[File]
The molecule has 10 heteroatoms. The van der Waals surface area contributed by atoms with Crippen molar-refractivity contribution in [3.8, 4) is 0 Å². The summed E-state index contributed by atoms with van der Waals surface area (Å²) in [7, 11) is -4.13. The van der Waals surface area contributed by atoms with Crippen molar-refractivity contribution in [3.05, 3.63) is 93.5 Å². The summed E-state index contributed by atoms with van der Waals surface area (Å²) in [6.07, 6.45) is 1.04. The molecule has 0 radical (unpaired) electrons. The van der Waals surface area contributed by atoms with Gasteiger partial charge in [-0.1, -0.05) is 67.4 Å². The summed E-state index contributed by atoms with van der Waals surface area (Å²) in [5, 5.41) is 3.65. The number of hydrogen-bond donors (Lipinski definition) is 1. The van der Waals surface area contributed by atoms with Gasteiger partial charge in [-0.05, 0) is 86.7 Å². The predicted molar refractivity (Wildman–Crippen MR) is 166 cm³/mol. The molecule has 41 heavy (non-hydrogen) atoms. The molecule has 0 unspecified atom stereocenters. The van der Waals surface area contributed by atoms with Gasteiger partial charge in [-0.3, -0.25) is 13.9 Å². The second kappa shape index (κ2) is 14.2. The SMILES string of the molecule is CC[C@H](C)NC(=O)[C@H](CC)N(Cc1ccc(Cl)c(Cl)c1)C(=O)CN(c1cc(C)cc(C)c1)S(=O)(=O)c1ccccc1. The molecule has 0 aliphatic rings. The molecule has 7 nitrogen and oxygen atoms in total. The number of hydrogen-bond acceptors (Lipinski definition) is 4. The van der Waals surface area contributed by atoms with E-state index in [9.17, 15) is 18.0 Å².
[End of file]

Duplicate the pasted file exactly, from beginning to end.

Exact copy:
The molecule has 10 heteroatoms. The van der Waals surface area contributed by atoms with Crippen molar-refractivity contribution in [3.8, 4) is 0 Å². The summed E-state index contributed by atoms with van der Waals surface area (Å²) in [7, 11) is -4.13. The van der Waals surface area contributed by atoms with Crippen molar-refractivity contribution in [3.05, 3.63) is 93.5 Å². The summed E-state index contributed by atoms with van der Waals surface area (Å²) in [6.07, 6.45) is 1.04. The molecule has 0 radical (unpaired) electrons. The van der Waals surface area contributed by atoms with Gasteiger partial charge in [-0.1, -0.05) is 67.4 Å². The summed E-state index contributed by atoms with van der Waals surface area (Å²) in [5, 5.41) is 3.65. The number of hydrogen-bond donors (Lipinski definition) is 1. The van der Waals surface area contributed by atoms with Gasteiger partial charge in [-0.05, 0) is 86.7 Å². The predicted molar refractivity (Wildman–Crippen MR) is 166 cm³/mol. The molecule has 41 heavy (non-hydrogen) atoms. The molecule has 0 unspecified atom stereocenters. The van der Waals surface area contributed by atoms with Gasteiger partial charge in [-0.3, -0.25) is 13.9 Å². The second kappa shape index (κ2) is 14.2. The SMILES string of the molecule is CC[C@H](C)NC(=O)[C@H](CC)N(Cc1ccc(Cl)c(Cl)c1)C(=O)CN(c1cc(C)cc(C)c1)S(=O)(=O)c1ccccc1. The molecule has 0 aliphatic rings. The molecule has 7 nitrogen and oxygen atoms in total. The number of hydrogen-bond acceptors (Lipinski definition) is 4. The van der Waals surface area contributed by atoms with E-state index in [9.17, 15) is 18.0 Å².